May 21, 2019

Divorced, But Still Living Together

“According to Brexit’s leading advocates, the United Kingdom’s withdrawal from the European Union was going to be simple. Striking a free trade deal with the EU should be “one of the easiest in human history,” International Trade Secretary Liam Fox told reporters in July 2017. “The day after we vote to leave, we hold all the cards and we can choose the path we want,” Environment Secretary Michael Gove promised voters on the campaign trail in April 2016. Overall, Brexit would result in “a better deal for the people of this country, to save them money and to take control,” vowed leading Brexit ideologue Boris Johnson in the run-up to the 2016 referendum—a “deal that is exhilarating for this country, that is a massive opportunity and that liberates us to champion free trade round the world.”

Few of those heady promises have survived contact with reality. After two years of talks, and with less than six months to go before the U.K. is due to formally leave the EU on March 29, 2019, Prime Minister Theresa May emerged last week with a draft withdrawal plan that she must now persuade Parliament to ratify. The 500-plus-page text is “a remarkable document that’s united all kinds of people from every side of the debate,” observed one former senior Downing Street advisor. “Everybody hates it.”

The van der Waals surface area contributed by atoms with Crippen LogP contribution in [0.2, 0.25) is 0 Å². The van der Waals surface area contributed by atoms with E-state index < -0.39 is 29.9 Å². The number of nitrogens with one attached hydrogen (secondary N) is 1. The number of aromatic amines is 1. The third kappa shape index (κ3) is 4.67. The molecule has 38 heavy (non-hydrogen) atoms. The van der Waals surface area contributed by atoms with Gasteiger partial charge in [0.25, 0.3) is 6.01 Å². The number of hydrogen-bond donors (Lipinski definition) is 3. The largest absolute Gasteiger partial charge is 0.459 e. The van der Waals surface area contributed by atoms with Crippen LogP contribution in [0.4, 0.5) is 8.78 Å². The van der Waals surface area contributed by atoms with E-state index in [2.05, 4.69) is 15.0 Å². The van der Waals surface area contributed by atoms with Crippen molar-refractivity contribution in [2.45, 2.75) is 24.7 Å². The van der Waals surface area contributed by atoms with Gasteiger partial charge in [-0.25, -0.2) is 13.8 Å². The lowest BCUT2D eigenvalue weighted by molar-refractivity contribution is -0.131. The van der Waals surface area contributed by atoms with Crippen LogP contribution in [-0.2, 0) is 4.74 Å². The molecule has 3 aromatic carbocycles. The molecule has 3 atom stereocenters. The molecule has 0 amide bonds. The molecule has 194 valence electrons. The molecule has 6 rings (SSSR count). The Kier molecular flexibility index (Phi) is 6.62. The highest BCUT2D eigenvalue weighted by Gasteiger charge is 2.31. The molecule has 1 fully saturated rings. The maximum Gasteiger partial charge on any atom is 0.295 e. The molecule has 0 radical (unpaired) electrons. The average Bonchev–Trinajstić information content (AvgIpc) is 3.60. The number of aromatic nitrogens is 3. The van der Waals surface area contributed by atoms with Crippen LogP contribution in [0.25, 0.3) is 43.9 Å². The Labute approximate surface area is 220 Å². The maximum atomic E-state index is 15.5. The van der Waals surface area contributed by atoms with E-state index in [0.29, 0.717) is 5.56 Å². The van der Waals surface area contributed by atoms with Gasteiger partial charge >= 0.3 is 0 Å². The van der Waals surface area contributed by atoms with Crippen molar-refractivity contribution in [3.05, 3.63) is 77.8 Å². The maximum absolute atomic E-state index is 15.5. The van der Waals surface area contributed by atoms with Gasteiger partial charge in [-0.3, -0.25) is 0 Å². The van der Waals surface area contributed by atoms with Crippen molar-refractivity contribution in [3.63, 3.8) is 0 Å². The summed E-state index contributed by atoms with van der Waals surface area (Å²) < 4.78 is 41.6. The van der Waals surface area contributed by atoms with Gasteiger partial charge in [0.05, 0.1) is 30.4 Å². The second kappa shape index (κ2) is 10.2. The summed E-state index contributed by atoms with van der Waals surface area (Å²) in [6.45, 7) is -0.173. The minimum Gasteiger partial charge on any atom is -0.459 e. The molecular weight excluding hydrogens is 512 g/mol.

Both ardent supporters of leaving the EU and those passionate about remaining agree—May’s deal offers something considerably worse than Britain’s current full membership of the EU, with none of the promised upsides.

Prominent Leaver Dominic Raab, who quit his post as Brexit secretary in protest of the deal, denounced the EU’s insistence that Britain follow its rules indefinitely as the price of continuing access to Europe’s single market. “No democratic nation has ever signed up to be bound by such an extensive regime, imposed externally without any democratic control over the laws to be applied, nor the ability to exit the arrangement,” Raab wrote in his resignation letter. He is one of the front-runners to succeed May in the event of a successful leadership challenge by hard-line Brexiteers.”

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